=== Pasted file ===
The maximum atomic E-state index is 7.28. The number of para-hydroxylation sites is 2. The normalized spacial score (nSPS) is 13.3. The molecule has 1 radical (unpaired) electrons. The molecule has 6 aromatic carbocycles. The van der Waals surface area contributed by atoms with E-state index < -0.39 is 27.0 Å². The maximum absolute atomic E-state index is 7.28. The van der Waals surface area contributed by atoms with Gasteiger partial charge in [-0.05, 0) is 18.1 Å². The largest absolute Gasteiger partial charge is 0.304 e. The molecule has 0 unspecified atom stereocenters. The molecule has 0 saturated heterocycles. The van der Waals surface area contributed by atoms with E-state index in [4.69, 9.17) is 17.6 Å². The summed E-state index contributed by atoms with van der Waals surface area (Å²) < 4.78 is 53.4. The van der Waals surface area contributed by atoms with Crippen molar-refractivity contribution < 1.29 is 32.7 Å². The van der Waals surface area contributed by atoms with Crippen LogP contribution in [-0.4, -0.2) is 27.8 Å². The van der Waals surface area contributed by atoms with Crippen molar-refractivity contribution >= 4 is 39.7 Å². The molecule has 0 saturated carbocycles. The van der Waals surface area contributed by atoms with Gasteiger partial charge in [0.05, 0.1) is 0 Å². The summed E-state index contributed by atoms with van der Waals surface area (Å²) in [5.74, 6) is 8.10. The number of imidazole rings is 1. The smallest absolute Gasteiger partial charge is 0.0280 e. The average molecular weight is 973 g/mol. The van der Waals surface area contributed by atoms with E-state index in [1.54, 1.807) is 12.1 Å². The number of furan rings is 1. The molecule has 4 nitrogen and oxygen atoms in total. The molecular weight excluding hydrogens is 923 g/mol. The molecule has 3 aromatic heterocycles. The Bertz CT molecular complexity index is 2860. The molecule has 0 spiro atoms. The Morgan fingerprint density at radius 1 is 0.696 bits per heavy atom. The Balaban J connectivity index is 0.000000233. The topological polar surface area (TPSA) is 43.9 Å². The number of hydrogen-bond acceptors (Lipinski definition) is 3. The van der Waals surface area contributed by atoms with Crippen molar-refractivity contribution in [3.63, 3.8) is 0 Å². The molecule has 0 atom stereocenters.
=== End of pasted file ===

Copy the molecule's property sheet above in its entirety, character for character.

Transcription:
The maximum atomic E-state index is 7.28. The number of para-hydroxylation sites is 2. The normalized spacial score (nSPS) is 13.3. The molecule has 1 radical (unpaired) electrons. The molecule has 6 aromatic carbocycles. The van der Waals surface area contributed by atoms with E-state index < -0.39 is 27.0 Å². The maximum absolute atomic E-state index is 7.28. The van der Waals surface area contributed by atoms with Gasteiger partial charge in [-0.05, 0) is 18.1 Å². The largest absolute Gasteiger partial charge is 0.304 e. The molecule has 0 unspecified atom stereocenters. The molecule has 0 saturated heterocycles. The van der Waals surface area contributed by atoms with E-state index in [4.69, 9.17) is 17.6 Å². The summed E-state index contributed by atoms with van der Waals surface area (Å²) < 4.78 is 53.4. The van der Waals surface area contributed by atoms with Crippen molar-refractivity contribution < 1.29 is 32.7 Å². The van der Waals surface area contributed by atoms with Crippen LogP contribution in [-0.4, -0.2) is 27.8 Å². The van der Waals surface area contributed by atoms with Crippen molar-refractivity contribution >= 4 is 39.7 Å². The molecule has 0 saturated carbocycles. The van der Waals surface area contributed by atoms with Gasteiger partial charge in [0.05, 0.1) is 0 Å². The summed E-state index contributed by atoms with van der Waals surface area (Å²) in [5.74, 6) is 8.10. The number of imidazole rings is 1. The smallest absolute Gasteiger partial charge is 0.0280 e. The average molecular weight is 973 g/mol. The van der Waals surface area contributed by atoms with E-state index in [1.54, 1.807) is 12.1 Å². The number of furan rings is 1. The molecule has 4 nitrogen and oxygen atoms in total. The molecular weight excluding hydrogens is 923 g/mol. The molecule has 3 aromatic heterocycles. The Bertz CT molecular complexity index is 2860. The molecule has 0 spiro atoms. The Morgan fingerprint density at radius 1 is 0.696 bits per heavy atom. The Balaban J connectivity index is 0.000000233. The topological polar surface area (TPSA) is 43.9 Å². The number of hydrogen-bond acceptors (Lipinski definition) is 3. The van der Waals surface area contributed by atoms with Crippen molar-refractivity contribution in [3.63, 3.8) is 0 Å². The molecule has 0 atom stereocenters.